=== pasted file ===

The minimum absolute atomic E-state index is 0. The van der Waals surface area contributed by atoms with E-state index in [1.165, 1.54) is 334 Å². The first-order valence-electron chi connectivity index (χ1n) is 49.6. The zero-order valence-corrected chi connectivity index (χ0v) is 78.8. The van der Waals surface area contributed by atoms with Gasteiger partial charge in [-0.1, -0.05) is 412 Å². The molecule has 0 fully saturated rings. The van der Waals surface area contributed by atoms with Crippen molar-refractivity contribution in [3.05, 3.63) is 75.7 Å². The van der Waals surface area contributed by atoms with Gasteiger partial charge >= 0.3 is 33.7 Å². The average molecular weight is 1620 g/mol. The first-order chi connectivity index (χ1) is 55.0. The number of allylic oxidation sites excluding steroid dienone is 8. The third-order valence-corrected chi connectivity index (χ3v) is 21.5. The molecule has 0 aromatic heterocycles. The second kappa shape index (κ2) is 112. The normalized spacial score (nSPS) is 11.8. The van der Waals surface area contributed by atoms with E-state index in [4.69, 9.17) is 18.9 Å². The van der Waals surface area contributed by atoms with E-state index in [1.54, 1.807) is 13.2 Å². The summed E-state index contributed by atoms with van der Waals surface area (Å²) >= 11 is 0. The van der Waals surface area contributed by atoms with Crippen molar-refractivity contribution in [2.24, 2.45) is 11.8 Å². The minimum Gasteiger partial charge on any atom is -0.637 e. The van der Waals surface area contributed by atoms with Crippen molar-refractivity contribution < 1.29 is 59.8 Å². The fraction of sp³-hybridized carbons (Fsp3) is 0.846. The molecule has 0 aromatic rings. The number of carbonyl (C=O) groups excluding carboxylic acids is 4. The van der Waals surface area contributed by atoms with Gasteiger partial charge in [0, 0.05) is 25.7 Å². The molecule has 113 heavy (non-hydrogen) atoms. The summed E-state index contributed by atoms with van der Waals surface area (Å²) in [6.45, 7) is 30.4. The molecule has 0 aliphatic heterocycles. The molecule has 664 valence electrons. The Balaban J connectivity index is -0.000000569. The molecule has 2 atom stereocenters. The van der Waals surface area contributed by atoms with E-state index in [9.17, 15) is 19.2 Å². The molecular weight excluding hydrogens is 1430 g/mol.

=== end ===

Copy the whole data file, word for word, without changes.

The minimum absolute atomic E-state index is 0. The van der Waals surface area contributed by atoms with E-state index in [1.165, 1.54) is 334 Å². The first-order valence-electron chi connectivity index (χ1n) is 49.6. The zero-order valence-corrected chi connectivity index (χ0v) is 78.8. The van der Waals surface area contributed by atoms with Gasteiger partial charge in [-0.1, -0.05) is 412 Å². The molecule has 0 fully saturated rings. The van der Waals surface area contributed by atoms with Crippen molar-refractivity contribution in [3.05, 3.63) is 75.7 Å². The van der Waals surface area contributed by atoms with Gasteiger partial charge >= 0.3 is 33.7 Å². The average molecular weight is 1620 g/mol. The first-order chi connectivity index (χ1) is 55.0. The number of allylic oxidation sites excluding steroid dienone is 8. The third-order valence-corrected chi connectivity index (χ3v) is 21.5. The molecule has 0 aromatic heterocycles. The second kappa shape index (κ2) is 112. The normalized spacial score (nSPS) is 11.8. The van der Waals surface area contributed by atoms with E-state index in [4.69, 9.17) is 18.9 Å². The van der Waals surface area contributed by atoms with E-state index in [1.54, 1.807) is 13.2 Å². The summed E-state index contributed by atoms with van der Waals surface area (Å²) >= 11 is 0. The van der Waals surface area contributed by atoms with Crippen molar-refractivity contribution in [2.24, 2.45) is 11.8 Å². The minimum Gasteiger partial charge on any atom is -0.637 e. The van der Waals surface area contributed by atoms with Crippen molar-refractivity contribution < 1.29 is 59.8 Å². The fraction of sp³-hybridized carbons (Fsp3) is 0.846. The molecule has 0 aromatic rings. The number of carbonyl (C=O) groups excluding carboxylic acids is 4. The van der Waals surface area contributed by atoms with Gasteiger partial charge in [0, 0.05) is 25.7 Å². The molecule has 113 heavy (non-hydrogen) atoms. The summed E-state index contributed by atoms with van der Waals surface area (Å²) in [6.45, 7) is 30.4. The molecule has 0 aliphatic heterocycles. The molecule has 664 valence electrons. The Balaban J connectivity index is -0.000000569. The molecule has 2 atom stereocenters. The van der Waals surface area contributed by atoms with E-state index in [9.17, 15) is 19.2 Å². The molecular weight excluding hydrogens is 1430 g/mol.